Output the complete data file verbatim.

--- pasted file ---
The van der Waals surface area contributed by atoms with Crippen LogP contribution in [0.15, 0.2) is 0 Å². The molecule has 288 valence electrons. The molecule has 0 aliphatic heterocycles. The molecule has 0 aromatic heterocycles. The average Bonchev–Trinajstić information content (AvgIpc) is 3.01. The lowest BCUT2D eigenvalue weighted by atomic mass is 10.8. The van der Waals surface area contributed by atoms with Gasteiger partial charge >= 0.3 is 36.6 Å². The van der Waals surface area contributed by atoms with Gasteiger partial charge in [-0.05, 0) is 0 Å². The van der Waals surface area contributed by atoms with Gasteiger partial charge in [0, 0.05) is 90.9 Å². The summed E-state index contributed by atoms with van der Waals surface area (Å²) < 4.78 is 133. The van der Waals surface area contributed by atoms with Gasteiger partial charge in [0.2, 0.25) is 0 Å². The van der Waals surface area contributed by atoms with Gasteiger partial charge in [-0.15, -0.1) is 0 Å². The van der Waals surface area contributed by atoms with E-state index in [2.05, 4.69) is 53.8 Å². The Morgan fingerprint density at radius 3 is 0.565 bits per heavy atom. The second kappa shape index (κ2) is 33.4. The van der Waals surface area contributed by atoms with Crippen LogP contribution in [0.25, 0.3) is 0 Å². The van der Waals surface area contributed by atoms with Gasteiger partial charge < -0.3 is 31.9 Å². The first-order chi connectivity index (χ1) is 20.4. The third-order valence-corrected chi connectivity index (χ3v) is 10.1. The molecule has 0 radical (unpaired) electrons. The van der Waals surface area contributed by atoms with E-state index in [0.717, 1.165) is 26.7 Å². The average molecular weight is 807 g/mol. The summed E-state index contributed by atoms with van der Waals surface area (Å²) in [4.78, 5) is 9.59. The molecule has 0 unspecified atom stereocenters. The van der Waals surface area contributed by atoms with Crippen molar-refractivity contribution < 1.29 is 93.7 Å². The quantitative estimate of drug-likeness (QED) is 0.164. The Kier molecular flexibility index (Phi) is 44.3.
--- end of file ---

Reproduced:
The van der Waals surface area contributed by atoms with Crippen LogP contribution in [0.15, 0.2) is 0 Å². The molecule has 288 valence electrons. The molecule has 0 aliphatic heterocycles. The molecule has 0 aromatic heterocycles. The average Bonchev–Trinajstić information content (AvgIpc) is 3.01. The lowest BCUT2D eigenvalue weighted by atomic mass is 10.8. The van der Waals surface area contributed by atoms with Gasteiger partial charge >= 0.3 is 36.6 Å². The van der Waals surface area contributed by atoms with Gasteiger partial charge in [-0.05, 0) is 0 Å². The van der Waals surface area contributed by atoms with Gasteiger partial charge in [0, 0.05) is 90.9 Å². The summed E-state index contributed by atoms with van der Waals surface area (Å²) < 4.78 is 133. The van der Waals surface area contributed by atoms with Gasteiger partial charge in [0.2, 0.25) is 0 Å². The van der Waals surface area contributed by atoms with Gasteiger partial charge in [-0.15, -0.1) is 0 Å². The van der Waals surface area contributed by atoms with E-state index in [2.05, 4.69) is 53.8 Å². The Morgan fingerprint density at radius 3 is 0.565 bits per heavy atom. The second kappa shape index (κ2) is 33.4. The van der Waals surface area contributed by atoms with Crippen LogP contribution in [0.25, 0.3) is 0 Å². The van der Waals surface area contributed by atoms with Gasteiger partial charge < -0.3 is 31.9 Å². The first-order chi connectivity index (χ1) is 20.4. The third-order valence-corrected chi connectivity index (χ3v) is 10.1. The molecule has 0 radical (unpaired) electrons. The van der Waals surface area contributed by atoms with E-state index in [0.717, 1.165) is 26.7 Å². The average molecular weight is 807 g/mol. The summed E-state index contributed by atoms with van der Waals surface area (Å²) in [4.78, 5) is 9.59. The molecule has 0 unspecified atom stereocenters. The van der Waals surface area contributed by atoms with Crippen molar-refractivity contribution < 1.29 is 93.7 Å². The quantitative estimate of drug-likeness (QED) is 0.164. The Kier molecular flexibility index (Phi) is 44.3.